The Passion According to Saint Franco
03/30/2008 - and April 1*, 5, 9, 12, 15, 18
Giacomo Puccini: La Bohème
Angela Gheorghiu (Mimì), Ainhoa Arteta (Musetta), Ramón Vargas (Rodolfo), Ludovic Tézier (Marcello), Quinn Kalseyu (Schaunard), Oren Gradus (Colline), Paul Plishka (Benoit/Alcindoro), Robert Maher (Sergeant), Meredith Derr (Parpignol), Raymond Aparentado (Prugne di Tours)
Metropolitan Chorus, Don Palumbo (Director), Metropolitan Orchestra, Nicola Luisotti (Conductor)
Franco Zeffirelli (Production and Set Designer), Peter J. Hall (Costume Designer), Gil Wechsler (Lighting Designer)
The four-column headline of the NY Times' review last week resembled a business page story about mortgage disasters. “Zeffirelli ‘s La Bohème for the 379th Time”. As if anybody cared about records for this ever-living grand, grand paean to passion at its most passionate. Actually, I did care, since I had not seen a single one of the 347, having been abroad during this time. So, last night was particularly advantageous, as I could see and hear it with open ears and open eyes.
And yes, Angela Gheorghiu was not only a gorgeous Mimì, but she had the fervent dark and even mysterious voice to match. One can’t quite put together the timid ham-fisted little Mimì from Act I (“Where’s my key? I’m really cold. Whoops, the candle’s gone out”) with the so-passionate Addio dolce … of Act III. For Ms. Gheorghiu is not only tall, ravishingly beautiful and a superb actress, but she can be intimidating as well. Her voice is not only strong, but she can paint the notes of her low register like the painter Marcello.
Is she another Callas? The films of the great Maria show a woman whose music and feelings come from her very depths. Ms. Gheorghiu plays with the same emotions, with the same ardor with equal musicianship, yet one has the feeling she is playing. It still works, it still makes great theatre.
Next to her, Ramón Vargas’s Rodolfo was pure lyric tenor, purely lilting, very touching in the third act, and touching in the finale. He is one of the stalwarts of opera, a great tenor in one of the greatest tenor roles.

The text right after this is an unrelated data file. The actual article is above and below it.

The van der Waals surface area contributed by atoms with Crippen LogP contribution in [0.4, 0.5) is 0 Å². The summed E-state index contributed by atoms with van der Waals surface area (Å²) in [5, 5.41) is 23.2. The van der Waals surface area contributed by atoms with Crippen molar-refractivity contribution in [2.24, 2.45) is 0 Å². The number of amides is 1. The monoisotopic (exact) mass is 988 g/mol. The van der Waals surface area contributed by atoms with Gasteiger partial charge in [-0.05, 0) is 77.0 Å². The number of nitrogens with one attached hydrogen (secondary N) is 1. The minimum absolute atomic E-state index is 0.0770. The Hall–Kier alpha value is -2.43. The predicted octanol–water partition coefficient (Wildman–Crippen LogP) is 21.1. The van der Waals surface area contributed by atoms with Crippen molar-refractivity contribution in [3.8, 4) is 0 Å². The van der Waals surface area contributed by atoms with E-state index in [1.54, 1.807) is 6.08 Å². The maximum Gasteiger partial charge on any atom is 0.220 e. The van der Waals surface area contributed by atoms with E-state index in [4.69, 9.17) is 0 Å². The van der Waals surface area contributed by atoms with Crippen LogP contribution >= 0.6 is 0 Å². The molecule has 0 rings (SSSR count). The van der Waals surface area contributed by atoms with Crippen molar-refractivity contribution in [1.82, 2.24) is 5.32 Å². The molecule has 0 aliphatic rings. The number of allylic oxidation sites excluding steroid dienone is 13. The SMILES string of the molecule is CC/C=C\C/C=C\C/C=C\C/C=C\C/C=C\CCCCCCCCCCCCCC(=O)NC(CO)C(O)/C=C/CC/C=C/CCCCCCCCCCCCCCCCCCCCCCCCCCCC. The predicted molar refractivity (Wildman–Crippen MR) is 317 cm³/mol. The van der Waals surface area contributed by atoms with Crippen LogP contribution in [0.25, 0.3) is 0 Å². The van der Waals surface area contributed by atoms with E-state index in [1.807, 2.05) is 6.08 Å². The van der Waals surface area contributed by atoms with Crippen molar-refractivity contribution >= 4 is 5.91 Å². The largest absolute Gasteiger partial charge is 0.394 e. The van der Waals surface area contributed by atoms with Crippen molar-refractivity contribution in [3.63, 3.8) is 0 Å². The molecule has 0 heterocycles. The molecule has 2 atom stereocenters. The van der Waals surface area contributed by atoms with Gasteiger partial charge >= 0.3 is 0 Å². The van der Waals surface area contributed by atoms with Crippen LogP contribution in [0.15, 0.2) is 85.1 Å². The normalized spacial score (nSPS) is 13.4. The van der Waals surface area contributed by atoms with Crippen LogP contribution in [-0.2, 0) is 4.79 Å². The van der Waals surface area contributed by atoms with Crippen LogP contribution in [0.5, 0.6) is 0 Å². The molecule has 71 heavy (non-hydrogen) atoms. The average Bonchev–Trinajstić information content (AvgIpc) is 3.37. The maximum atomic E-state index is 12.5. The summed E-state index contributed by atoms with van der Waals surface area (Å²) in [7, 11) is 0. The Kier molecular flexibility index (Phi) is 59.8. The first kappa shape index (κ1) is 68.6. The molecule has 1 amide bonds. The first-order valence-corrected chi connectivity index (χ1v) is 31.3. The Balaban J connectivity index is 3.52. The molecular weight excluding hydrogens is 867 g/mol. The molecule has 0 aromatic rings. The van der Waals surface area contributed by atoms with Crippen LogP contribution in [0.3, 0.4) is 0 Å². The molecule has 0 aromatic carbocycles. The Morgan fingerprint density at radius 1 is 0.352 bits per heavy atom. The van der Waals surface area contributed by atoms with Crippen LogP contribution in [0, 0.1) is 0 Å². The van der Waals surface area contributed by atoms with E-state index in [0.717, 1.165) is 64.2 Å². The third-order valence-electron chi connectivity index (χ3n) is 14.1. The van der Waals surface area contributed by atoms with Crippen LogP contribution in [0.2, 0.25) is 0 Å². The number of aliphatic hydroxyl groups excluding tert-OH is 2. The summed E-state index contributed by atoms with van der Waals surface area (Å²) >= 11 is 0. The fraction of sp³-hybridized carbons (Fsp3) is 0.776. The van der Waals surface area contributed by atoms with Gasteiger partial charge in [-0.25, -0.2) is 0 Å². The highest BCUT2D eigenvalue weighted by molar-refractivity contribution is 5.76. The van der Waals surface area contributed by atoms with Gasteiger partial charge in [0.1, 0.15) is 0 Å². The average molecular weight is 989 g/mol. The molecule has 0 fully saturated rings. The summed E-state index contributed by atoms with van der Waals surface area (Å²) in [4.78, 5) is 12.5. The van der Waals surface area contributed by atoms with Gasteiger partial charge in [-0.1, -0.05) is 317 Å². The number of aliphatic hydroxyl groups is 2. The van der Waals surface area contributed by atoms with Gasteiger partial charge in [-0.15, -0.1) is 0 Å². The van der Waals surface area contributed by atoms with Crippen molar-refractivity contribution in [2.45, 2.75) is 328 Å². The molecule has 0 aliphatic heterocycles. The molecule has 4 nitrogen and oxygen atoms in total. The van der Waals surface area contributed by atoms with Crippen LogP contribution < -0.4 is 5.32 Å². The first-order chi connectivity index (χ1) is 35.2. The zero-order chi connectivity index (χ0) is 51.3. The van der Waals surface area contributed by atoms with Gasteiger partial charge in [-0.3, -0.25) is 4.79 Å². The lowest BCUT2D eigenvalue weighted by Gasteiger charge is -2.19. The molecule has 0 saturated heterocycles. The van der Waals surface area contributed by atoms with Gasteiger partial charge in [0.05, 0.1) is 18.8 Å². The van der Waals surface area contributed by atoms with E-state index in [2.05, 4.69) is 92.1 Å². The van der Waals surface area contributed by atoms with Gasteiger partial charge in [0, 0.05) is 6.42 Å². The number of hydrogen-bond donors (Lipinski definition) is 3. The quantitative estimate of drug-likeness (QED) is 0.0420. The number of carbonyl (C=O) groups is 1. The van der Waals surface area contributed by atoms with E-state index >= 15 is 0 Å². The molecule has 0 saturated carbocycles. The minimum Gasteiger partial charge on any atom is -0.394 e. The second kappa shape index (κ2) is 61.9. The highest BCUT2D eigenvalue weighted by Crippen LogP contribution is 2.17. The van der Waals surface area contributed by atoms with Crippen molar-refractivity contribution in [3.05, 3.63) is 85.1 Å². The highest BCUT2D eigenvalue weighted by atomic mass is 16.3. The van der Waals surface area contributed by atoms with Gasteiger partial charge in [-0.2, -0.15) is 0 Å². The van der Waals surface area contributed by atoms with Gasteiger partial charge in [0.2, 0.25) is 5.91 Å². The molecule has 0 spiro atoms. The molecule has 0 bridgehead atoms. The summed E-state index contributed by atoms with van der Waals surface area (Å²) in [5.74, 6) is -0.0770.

But when it comes to remembering this well-directed, constantly moving production, the one voice I will always remember is Ainhoa Arteta as Musetta. Granted, Musetta, unlike Mimì, can let her heart and her voice out as much as possible, and never overdo it. But Ms. Arteta was like an operatic Barbara Streisand. She was brassy and brazen, more than a coquette, she could be an evil little flirt. Ms. Arteta has also played Mimì, but I was thrilled to see her Musetta, not only in the waltz, but as part of that wonderful quartet which ends the second art.
Among the others, Oren Gradus as Colline had the most terrific bass voice and the only real humor in the opera. Vecchia zimarra, his passionate ode to his overcoat (to be sold for helping Mimì) could have been played more broadly, but his bass voice was superb.
Onto Zeffirelli ‘s 11-year-old production. The director has been chastised as the “furniture” decorator, but the middle two acts overcame anything against this iconic figure. Act II with the complete chorus in incredibly good 1830’s Parisian garments, crowded against the two layers of a Paris street (opening onto the Café Momus) with the excitement of a movie tableau.
But it was Act III, where Zeffirelli excelled himself. Not just the snow, which poured down at the beginning and end, not just the snowdrifts outside the tavern, not just the desolation of the desolate lovers. No, it was the silence of figures in the background, some carrying umbrellas, some walking hatless… They were almost unseen, almost shadows, resembling at times a Renoir garden scene, albeit with the grey-white stillness of a Japanese brumal etching.
Will the Met ever change the Zeffirelli production? Perhaps, for life goes on. Yet, this realistic version is tumultuous, touching, and tragic together. Both Zeffirelli and Puccini understood emotions and art. And this is enough.